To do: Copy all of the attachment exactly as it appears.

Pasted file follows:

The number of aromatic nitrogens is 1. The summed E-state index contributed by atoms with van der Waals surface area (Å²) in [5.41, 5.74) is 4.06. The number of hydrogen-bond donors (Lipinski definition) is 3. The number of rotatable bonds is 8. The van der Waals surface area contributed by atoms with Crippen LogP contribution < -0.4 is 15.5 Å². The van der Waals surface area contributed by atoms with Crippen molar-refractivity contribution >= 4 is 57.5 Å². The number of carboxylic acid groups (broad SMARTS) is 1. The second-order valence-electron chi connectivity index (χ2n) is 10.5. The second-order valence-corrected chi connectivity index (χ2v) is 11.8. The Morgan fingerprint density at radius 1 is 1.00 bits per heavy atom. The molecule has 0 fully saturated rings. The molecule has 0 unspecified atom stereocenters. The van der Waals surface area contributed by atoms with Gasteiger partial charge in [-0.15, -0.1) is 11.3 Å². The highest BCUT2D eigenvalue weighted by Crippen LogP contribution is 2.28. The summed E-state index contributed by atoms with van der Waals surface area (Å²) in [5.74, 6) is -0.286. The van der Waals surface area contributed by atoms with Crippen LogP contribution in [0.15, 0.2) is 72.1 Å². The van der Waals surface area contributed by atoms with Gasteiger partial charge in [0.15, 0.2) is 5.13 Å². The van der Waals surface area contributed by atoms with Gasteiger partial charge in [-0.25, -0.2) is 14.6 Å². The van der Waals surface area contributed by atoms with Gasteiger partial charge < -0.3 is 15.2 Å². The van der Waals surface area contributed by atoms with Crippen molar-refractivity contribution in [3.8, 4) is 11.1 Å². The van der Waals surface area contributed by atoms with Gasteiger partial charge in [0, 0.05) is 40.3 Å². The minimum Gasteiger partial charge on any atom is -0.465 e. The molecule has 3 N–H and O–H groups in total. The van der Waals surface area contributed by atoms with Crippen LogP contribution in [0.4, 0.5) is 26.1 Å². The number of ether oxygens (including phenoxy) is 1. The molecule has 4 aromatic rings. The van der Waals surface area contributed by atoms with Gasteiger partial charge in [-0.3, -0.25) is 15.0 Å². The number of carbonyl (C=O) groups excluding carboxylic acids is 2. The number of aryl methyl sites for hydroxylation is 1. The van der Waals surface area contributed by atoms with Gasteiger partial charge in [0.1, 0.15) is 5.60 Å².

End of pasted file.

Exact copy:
The number of aromatic nitrogens is 1. The summed E-state index contributed by atoms with van der Waals surface area (Å²) in [5.41, 5.74) is 4.06. The number of hydrogen-bond donors (Lipinski definition) is 3. The number of rotatable bonds is 8. The van der Waals surface area contributed by atoms with Crippen LogP contribution < -0.4 is 15.5 Å². The van der Waals surface area contributed by atoms with Crippen molar-refractivity contribution >= 4 is 57.5 Å². The number of carboxylic acid groups (broad SMARTS) is 1. The second-order valence-electron chi connectivity index (χ2n) is 10.5. The second-order valence-corrected chi connectivity index (χ2v) is 11.8. The Morgan fingerprint density at radius 1 is 1.00 bits per heavy atom. The molecule has 0 fully saturated rings. The molecule has 0 unspecified atom stereocenters. The van der Waals surface area contributed by atoms with Gasteiger partial charge in [-0.15, -0.1) is 11.3 Å². The highest BCUT2D eigenvalue weighted by Crippen LogP contribution is 2.28. The summed E-state index contributed by atoms with van der Waals surface area (Å²) in [5.74, 6) is -0.286. The van der Waals surface area contributed by atoms with Crippen LogP contribution in [0.15, 0.2) is 72.1 Å². The van der Waals surface area contributed by atoms with Gasteiger partial charge in [0.15, 0.2) is 5.13 Å². The van der Waals surface area contributed by atoms with Gasteiger partial charge in [-0.25, -0.2) is 14.6 Å². The van der Waals surface area contributed by atoms with Gasteiger partial charge < -0.3 is 15.2 Å². The van der Waals surface area contributed by atoms with Crippen molar-refractivity contribution in [3.8, 4) is 11.1 Å². The van der Waals surface area contributed by atoms with Gasteiger partial charge in [0, 0.05) is 40.3 Å². The minimum Gasteiger partial charge on any atom is -0.465 e. The molecule has 3 N–H and O–H groups in total. The van der Waals surface area contributed by atoms with Crippen LogP contribution in [0.4, 0.5) is 26.1 Å². The number of ether oxygens (including phenoxy) is 1. The molecule has 4 aromatic rings. The van der Waals surface area contributed by atoms with Gasteiger partial charge in [-0.3, -0.25) is 15.0 Å². The number of carbonyl (C=O) groups excluding carboxylic acids is 2. The number of aryl methyl sites for hydroxylation is 1. The van der Waals surface area contributed by atoms with Gasteiger partial charge in [0.1, 0.15) is 5.60 Å².